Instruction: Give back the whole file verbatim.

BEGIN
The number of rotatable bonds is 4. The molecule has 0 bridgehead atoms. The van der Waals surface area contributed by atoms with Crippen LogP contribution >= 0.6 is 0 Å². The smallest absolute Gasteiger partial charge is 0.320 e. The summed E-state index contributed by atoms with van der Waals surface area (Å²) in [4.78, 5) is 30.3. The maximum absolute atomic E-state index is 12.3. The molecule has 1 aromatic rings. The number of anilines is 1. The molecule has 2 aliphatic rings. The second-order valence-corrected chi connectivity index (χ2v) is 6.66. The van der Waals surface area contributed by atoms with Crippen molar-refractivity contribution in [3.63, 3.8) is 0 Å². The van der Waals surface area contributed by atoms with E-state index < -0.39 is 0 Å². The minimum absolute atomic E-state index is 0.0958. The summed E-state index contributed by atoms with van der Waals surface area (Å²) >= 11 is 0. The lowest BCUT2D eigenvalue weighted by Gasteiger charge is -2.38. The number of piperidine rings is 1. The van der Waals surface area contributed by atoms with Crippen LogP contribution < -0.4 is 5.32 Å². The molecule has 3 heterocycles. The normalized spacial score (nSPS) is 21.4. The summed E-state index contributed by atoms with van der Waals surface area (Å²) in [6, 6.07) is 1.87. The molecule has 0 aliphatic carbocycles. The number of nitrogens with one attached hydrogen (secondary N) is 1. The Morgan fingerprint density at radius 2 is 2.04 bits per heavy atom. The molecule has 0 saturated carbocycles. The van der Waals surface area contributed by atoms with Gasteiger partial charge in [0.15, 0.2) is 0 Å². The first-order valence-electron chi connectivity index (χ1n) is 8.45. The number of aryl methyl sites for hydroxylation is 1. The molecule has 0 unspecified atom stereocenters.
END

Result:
The number of rotatable bonds is 4. The molecule has 0 bridgehead atoms. The van der Waals surface area contributed by atoms with Crippen LogP contribution >= 0.6 is 0 Å². The smallest absolute Gasteiger partial charge is 0.320 e. The summed E-state index contributed by atoms with van der Waals surface area (Å²) in [4.78, 5) is 30.3. The maximum absolute atomic E-state index is 12.3. The molecule has 1 aromatic rings. The number of anilines is 1. The molecule has 2 aliphatic rings. The second-order valence-corrected chi connectivity index (χ2v) is 6.66. The van der Waals surface area contributed by atoms with Crippen molar-refractivity contribution in [3.63, 3.8) is 0 Å². The van der Waals surface area contributed by atoms with E-state index < -0.39 is 0 Å². The minimum absolute atomic E-state index is 0.0958. The summed E-state index contributed by atoms with van der Waals surface area (Å²) >= 11 is 0. The lowest BCUT2D eigenvalue weighted by Gasteiger charge is -2.38. The number of piperidine rings is 1. The van der Waals surface area contributed by atoms with Crippen LogP contribution < -0.4 is 5.32 Å². The molecule has 3 heterocycles. The normalized spacial score (nSPS) is 21.4. The summed E-state index contributed by atoms with van der Waals surface area (Å²) in [6, 6.07) is 1.87. The molecule has 0 aliphatic carbocycles. The number of nitrogens with one attached hydrogen (secondary N) is 1. The Morgan fingerprint density at radius 2 is 2.04 bits per heavy atom. The molecule has 0 saturated carbocycles. The van der Waals surface area contributed by atoms with Gasteiger partial charge in [0.15, 0.2) is 0 Å². The first-order valence-electron chi connectivity index (χ1n) is 8.45. The number of aryl methyl sites for hydroxylation is 1. The molecule has 0 unspecified atom stereocenters.